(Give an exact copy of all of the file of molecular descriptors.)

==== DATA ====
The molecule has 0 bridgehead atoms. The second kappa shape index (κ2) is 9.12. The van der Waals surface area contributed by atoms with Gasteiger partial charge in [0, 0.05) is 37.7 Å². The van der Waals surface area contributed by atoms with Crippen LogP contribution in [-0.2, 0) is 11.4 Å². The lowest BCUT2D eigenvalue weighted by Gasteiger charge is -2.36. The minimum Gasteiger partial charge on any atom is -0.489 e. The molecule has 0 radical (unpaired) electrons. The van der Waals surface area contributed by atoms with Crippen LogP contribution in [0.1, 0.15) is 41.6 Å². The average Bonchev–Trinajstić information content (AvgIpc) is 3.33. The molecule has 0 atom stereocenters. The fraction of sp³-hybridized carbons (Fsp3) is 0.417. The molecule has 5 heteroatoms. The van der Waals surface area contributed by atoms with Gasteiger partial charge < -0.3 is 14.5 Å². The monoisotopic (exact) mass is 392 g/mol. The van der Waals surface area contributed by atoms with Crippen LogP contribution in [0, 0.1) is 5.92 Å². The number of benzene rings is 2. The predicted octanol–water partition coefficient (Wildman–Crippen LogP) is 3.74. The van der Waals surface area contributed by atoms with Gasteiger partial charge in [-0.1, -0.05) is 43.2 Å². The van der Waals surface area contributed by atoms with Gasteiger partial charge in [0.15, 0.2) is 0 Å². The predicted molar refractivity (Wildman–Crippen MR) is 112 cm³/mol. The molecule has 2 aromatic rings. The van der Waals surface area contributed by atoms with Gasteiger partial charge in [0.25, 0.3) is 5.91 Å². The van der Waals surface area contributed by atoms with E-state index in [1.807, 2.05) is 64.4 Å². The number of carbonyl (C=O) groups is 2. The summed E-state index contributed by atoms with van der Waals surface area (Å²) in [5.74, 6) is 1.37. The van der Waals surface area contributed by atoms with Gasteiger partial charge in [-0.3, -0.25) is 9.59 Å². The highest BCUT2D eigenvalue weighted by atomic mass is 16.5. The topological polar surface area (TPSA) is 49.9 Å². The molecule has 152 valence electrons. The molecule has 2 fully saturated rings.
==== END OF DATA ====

The molecule has 0 bridgehead atoms. The second kappa shape index (κ2) is 9.12. The van der Waals surface area contributed by atoms with Gasteiger partial charge in [0, 0.05) is 37.7 Å². The van der Waals surface area contributed by atoms with Crippen LogP contribution in [-0.2, 0) is 11.4 Å². The lowest BCUT2D eigenvalue weighted by Gasteiger charge is -2.36. The minimum Gasteiger partial charge on any atom is -0.489 e. The molecule has 0 radical (unpaired) electrons. The van der Waals surface area contributed by atoms with Crippen LogP contribution in [0.1, 0.15) is 41.6 Å². The average Bonchev–Trinajstić information content (AvgIpc) is 3.33. The molecule has 0 atom stereocenters. The fraction of sp³-hybridized carbons (Fsp3) is 0.417. The molecule has 5 heteroatoms. The van der Waals surface area contributed by atoms with Gasteiger partial charge < -0.3 is 14.5 Å². The monoisotopic (exact) mass is 392 g/mol. The van der Waals surface area contributed by atoms with Crippen LogP contribution in [0, 0.1) is 5.92 Å². The number of benzene rings is 2. The predicted octanol–water partition coefficient (Wildman–Crippen LogP) is 3.74. The van der Waals surface area contributed by atoms with Gasteiger partial charge in [-0.1, -0.05) is 43.2 Å². The van der Waals surface area contributed by atoms with Gasteiger partial charge in [0.15, 0.2) is 0 Å². The predicted molar refractivity (Wildman–Crippen MR) is 112 cm³/mol. The molecule has 2 aromatic rings. The van der Waals surface area contributed by atoms with Gasteiger partial charge in [0.25, 0.3) is 5.91 Å². The van der Waals surface area contributed by atoms with E-state index in [1.807, 2.05) is 64.4 Å². The number of carbonyl (C=O) groups is 2. The summed E-state index contributed by atoms with van der Waals surface area (Å²) in [5.74, 6) is 1.37. The van der Waals surface area contributed by atoms with Gasteiger partial charge in [-0.3, -0.25) is 9.59 Å². The highest BCUT2D eigenvalue weighted by atomic mass is 16.5. The topological polar surface area (TPSA) is 49.9 Å². The molecule has 152 valence electrons. The molecule has 2 fully saturated rings.